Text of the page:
Myopericytomas (MPC) are rare mesenchymal tumors, originating from the perivascular myoid cells. They predominantly occur in the skin and superficial soft tissues of the extremities, while visceral involvement is rare. Histological features and clinical course are usually benign. To the best of our knowledge, MPC is still an uncharacterized tumor entity of the female internal genital tract. We describe three MPC cases involving the female internal genital tract: (1) a uterine wall MPC arising in a 49-year-old woman with progressive pelvic/abdominal pain; (2) a cervix MPC of a 49-year-old woman who presented with metrorrhagia, and (3) a MPC presenting as a simple ovarian cyst in a 26-year-old woman with pain located in the left iliac fossa. All patients were surgically treated, and recurrence occurred in two cases. The histological and immunohistochemical findings, supporting the diagnosis of MPC, are presented; in particular, one case showed characteristics pointing towards an uncertain biological behavior/low-grade malignancy. A literature search was conducted to identify previous reports of gynecological MPC and for possible alternative diagnoses. Leiomyoma, epithelioid leiomyoma, angioleiomyoma, perivascular epithelioid cell tumor, solitary fibrous tumor, and low-grade endometrial stromal sarcoma should be considered in the differential diagnosis. Awareness of possible occurrence of this rare neoplasm in the female genital tract is important to reach a correct diagnosis in the spectrum of mesenchymal tumors. Considering the risk of recurrence, we recommend careful evaluation of surgical margins and complete surgical removal whenever possible.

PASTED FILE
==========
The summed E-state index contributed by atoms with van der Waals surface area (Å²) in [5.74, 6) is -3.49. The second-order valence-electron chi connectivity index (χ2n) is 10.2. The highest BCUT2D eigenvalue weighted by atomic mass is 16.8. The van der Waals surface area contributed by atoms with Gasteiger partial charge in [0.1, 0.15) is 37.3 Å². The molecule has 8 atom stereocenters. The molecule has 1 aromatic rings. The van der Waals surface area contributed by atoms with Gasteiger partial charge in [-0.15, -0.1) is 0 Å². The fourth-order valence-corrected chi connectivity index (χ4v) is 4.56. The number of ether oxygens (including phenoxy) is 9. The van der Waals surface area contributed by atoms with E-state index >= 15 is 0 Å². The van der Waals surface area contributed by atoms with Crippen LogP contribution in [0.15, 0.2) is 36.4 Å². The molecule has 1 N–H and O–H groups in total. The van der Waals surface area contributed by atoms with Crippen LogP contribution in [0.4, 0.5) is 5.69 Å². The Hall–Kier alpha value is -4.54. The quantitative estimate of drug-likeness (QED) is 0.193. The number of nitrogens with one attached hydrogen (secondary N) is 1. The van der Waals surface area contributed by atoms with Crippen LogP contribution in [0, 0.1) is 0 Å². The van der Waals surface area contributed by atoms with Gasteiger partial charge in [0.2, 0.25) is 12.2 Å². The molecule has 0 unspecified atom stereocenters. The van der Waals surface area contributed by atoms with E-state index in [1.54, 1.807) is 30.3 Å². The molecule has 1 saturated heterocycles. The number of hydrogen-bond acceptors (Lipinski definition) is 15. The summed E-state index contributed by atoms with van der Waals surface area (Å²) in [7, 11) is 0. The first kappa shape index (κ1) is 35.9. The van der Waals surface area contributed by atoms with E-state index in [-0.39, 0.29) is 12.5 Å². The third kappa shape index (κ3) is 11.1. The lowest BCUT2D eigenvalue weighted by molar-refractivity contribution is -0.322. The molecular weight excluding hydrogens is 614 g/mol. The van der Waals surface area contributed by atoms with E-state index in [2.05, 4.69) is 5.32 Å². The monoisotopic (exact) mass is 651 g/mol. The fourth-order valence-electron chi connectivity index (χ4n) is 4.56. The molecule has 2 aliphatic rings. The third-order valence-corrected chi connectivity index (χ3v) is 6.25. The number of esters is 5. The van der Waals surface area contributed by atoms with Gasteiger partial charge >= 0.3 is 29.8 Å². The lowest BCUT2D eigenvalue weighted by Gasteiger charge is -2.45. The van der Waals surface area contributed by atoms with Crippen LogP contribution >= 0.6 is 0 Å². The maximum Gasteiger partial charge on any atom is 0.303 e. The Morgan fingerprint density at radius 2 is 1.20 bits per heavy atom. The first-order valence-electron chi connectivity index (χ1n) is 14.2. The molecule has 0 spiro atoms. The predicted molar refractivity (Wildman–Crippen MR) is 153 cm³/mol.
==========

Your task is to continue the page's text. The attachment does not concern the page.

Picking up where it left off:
Clinico-pathological features of gynecological myopericytoma: a challenging diagnosis in an exceptional location

Borella F.
First
;
Bertero L.
;
Castellano I.;Cosma S.;Katsaros D.;Benedetto C.
Last
2019

Abstract

Myopericytomas (MPC) are rare mesenchymal tumors, originating from the perivascular myoid cells. They predominantly occur in the skin and superficial soft tissues of the extremities, while visceral involvement is rare. Histological features and clinical course are usually benign. To the best of our knowledge, MPC is still an uncharacterized tumor entity of the female internal genital tract. We describe three MPC cases involving the female internal genital tract: (1) a uterine wall MPC arising in a 49-year-old woman with progressive pelvic/abdominal pain; (2) a cervix MPC of a 49-year-old woman who presented with metrorrhagia, and (3) a MPC presenting as a simple ovarian cyst in a 26-year-old woman with pain located in the left iliac fossa. All patients were surgically treated, and recurrence occurred in two cases. The histological and immunohistochemical findings, supporting the diagnosis of MPC, are presented; in particular, one case showed characteristics pointing towards an uncertain biological behavior/low-grade malignancy. A literature search was conducted to identify previous reports of gynecological MPC and for possible alternative diagnoses. Leiomyoma, epithelioid leiomyoma, angioleiomyoma, perivascular epithelioid cell tumor, solitary fibrous tumor, and low-grade endometrial stromal sarcoma should be considered in the differential diagnosis. Awareness of possible occurrence of this rare neoplasm in the female genital tract is important to reach a correct diagnosis in the spectrum of mesenchymal tumors. Considering the risk of recurrence, we recommend careful evaluation of surgical margins and complete surgical removal whenever possible.
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link.springer.de/link/service/journals/00428/index.htm
Differential diagnosis; Female genital tract; Gynecology; Gynecopathology; Myopericytoma; Soft tissue tumor
Borella F.; Lucchino F.; Bertero L.; Ribotta M.; Castellano I.; Carosso A.; Cosma S.; Katsaros D.; Benedetto C.
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Utilizza questo identificativo per citare o creare un link a questo documento: https://hdl.handle.net/2318/1717472
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